Dishonest and Disgusting: The Debate Over LB 475by Ryan Anderson
No, they shouldn't.
And a majority of Nebraskans agree. In fact, an overwhelming majority of Nebraskans in every single legislative district in the state reached that conclusion a long time ago. Why then is our legislature so far behind?
Lincoln Sen. DiAnna Schimek said she couldn’t remember how many times the bill or a similar one had come before the Legislature.I agree, Senator. And the people of Nebraska agree. It's your damn loony peers in the Unicameral who haven't figured it out just yet. People like this:
“Every year I hope and think that this might be the year that we can pass it,” she said. “I think this is an important bill.”
Sen. Pat Engel of South Sioux City, who said he had a gay nephew who died of AIDS, could not support the bill, he said. By giving homosexuals protected status, he said, the state could be taking away employers’ rights.Presumably, Senator Engel would prefer to repeal the Fair Employment Practice Act all together. That way we wouldn't have to deal with all those frivolous lawsuits from disgruntled racial and religious minorities... not to mention the disabled. Seriously, is anyone taking this down? South Sioux City, is this really the representation you deserve?
If a gay employee was not performing his duties, and the employer fired him, Engel said, the person could claim discrimination. “That’s what concerns me,” he said.
“I do not have anything against them. I do not appreciate their lifestyle, but it’s their business, not mine,” he said.
Or how about this gem from Southeast Lincoln:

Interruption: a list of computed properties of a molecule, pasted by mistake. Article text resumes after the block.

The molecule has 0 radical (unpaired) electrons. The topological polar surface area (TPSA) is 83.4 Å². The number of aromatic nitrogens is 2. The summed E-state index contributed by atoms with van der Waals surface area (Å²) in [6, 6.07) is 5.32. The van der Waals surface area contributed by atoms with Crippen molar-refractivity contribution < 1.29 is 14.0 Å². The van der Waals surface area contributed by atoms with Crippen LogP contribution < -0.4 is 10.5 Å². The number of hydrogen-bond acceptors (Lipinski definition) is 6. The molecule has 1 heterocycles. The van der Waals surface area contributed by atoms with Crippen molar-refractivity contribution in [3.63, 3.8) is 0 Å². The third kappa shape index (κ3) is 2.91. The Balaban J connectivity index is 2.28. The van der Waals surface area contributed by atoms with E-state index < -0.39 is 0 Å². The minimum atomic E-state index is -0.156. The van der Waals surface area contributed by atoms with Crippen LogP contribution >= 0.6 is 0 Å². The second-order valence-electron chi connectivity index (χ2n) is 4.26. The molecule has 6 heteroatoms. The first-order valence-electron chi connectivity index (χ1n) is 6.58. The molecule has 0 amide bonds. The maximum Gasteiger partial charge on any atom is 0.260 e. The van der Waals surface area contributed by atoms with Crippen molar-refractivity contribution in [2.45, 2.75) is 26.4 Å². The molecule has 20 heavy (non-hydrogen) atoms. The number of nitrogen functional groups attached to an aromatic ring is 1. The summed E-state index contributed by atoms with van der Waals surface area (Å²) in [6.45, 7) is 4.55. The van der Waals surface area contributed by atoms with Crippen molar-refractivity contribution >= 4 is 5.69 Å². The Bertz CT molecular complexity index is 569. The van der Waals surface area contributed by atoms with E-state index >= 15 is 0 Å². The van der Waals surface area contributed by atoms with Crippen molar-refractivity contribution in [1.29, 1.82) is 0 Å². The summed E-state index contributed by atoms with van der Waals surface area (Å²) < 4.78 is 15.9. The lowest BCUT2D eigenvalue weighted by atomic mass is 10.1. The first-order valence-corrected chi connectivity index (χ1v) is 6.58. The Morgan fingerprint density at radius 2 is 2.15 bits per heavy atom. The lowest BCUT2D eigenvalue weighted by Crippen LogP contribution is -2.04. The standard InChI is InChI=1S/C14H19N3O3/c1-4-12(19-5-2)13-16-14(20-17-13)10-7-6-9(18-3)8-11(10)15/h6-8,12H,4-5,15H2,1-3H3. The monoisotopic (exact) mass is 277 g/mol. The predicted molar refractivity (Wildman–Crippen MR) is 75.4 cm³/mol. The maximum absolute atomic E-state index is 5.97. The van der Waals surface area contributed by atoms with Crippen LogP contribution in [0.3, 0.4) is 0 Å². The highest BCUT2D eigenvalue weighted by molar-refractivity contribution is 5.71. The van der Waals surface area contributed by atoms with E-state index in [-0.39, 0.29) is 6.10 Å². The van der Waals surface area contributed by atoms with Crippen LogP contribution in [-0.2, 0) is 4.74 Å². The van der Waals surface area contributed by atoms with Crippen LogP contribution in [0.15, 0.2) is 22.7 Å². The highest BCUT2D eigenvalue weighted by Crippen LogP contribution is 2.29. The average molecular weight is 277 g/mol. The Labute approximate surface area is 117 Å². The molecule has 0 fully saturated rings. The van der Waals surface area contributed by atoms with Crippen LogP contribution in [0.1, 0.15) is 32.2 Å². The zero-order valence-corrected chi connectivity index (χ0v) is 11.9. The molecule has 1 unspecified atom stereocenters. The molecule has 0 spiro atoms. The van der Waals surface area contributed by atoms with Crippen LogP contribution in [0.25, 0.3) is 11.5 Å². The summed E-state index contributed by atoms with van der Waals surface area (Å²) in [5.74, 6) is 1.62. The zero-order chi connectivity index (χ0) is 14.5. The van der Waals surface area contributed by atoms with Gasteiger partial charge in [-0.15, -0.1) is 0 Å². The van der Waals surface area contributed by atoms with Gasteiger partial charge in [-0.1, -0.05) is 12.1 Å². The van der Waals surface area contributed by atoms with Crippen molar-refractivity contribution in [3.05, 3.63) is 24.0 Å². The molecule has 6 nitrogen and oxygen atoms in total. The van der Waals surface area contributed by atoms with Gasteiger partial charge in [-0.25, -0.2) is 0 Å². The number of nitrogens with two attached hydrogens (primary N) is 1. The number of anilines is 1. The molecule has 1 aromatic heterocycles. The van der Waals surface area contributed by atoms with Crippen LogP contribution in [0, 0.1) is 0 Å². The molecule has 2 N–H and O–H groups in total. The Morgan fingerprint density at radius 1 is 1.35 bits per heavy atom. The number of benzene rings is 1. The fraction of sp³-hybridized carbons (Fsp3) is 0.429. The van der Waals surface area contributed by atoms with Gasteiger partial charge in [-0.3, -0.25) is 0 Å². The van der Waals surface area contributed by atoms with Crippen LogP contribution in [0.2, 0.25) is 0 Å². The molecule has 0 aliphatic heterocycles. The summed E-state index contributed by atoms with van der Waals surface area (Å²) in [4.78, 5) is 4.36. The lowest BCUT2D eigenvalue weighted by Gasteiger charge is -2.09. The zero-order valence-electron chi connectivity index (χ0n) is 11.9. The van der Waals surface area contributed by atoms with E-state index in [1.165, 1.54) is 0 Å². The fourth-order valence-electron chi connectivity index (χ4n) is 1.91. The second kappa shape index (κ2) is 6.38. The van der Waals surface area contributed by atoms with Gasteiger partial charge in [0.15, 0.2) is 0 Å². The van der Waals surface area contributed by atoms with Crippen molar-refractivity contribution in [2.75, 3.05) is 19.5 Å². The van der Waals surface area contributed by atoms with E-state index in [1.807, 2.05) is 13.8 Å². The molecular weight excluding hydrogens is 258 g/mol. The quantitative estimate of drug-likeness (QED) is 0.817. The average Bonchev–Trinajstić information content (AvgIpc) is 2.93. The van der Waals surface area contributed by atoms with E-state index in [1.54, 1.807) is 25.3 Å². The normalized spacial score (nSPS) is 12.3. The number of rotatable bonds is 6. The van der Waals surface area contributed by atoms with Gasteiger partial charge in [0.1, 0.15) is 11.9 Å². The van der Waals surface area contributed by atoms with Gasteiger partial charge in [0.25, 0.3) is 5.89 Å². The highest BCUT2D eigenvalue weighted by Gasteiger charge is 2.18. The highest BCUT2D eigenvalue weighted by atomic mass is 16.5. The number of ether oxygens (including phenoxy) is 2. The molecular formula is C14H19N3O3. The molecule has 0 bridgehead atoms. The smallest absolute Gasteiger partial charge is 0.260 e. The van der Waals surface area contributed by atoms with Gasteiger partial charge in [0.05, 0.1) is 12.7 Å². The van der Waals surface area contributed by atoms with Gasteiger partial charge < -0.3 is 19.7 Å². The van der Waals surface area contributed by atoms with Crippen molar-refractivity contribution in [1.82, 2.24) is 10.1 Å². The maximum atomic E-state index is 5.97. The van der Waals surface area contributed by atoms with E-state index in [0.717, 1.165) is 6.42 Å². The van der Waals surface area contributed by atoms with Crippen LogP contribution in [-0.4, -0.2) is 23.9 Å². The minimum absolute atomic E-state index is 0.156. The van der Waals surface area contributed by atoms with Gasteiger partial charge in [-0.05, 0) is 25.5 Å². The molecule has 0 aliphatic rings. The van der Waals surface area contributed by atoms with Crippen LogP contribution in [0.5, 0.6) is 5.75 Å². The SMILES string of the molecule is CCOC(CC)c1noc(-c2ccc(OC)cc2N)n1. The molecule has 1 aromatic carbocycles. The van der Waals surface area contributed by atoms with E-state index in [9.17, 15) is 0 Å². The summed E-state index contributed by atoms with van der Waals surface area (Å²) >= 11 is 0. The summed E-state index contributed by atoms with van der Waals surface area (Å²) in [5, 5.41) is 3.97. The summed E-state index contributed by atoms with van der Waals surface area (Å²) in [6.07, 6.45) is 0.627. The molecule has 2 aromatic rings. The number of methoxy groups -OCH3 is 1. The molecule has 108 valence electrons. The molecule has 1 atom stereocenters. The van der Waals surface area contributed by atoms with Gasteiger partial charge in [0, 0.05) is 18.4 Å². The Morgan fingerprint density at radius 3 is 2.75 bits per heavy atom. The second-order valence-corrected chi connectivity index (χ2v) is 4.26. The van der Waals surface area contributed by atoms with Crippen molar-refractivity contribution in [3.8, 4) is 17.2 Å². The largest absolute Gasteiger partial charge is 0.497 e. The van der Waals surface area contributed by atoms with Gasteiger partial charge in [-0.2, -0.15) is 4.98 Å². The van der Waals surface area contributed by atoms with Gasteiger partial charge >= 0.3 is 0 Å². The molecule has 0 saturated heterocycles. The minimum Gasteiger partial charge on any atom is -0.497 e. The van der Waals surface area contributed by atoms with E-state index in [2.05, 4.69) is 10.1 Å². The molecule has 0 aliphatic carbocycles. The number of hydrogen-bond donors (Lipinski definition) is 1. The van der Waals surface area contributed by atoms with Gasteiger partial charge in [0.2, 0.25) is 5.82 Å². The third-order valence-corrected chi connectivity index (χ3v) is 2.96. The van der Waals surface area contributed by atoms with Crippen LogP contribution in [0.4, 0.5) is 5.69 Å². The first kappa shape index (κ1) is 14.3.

Lincoln Senator Tony Fulton cited a 1991 report from the Wall Street Journal that listed the national average annual income of homosexual households as significantly higher than those averages of other minorities. Based on that, Fulton said LB 475 is not necessary because homosexuals are able to earn comparable incomes.You see? What's good for the gander is good for the goose. Homosexuals, as a group, were doing better than other minorities, as a group, sixteen years ago... and that was before Nebraska had a law protecting them from employment discrimination. Imagine what they'd do if 475 actually passed! They might even compete with the majority!
Oh, the humanity...
Well, Senators, I got some bad news for you: somebody is taking all this down. Somebody is listening. And those of us who are have a duty to let our friends and neighbors know just what their legislative leaders are doing.
Maybe this won't be the year to make it happen. But it won't happen, ever, until and unless the rest of us get fed up enough to write our Senators, call our Senators, visit the capitol... anything and everything we can to make this the last year we have to hope, and hope, and get nothing in return.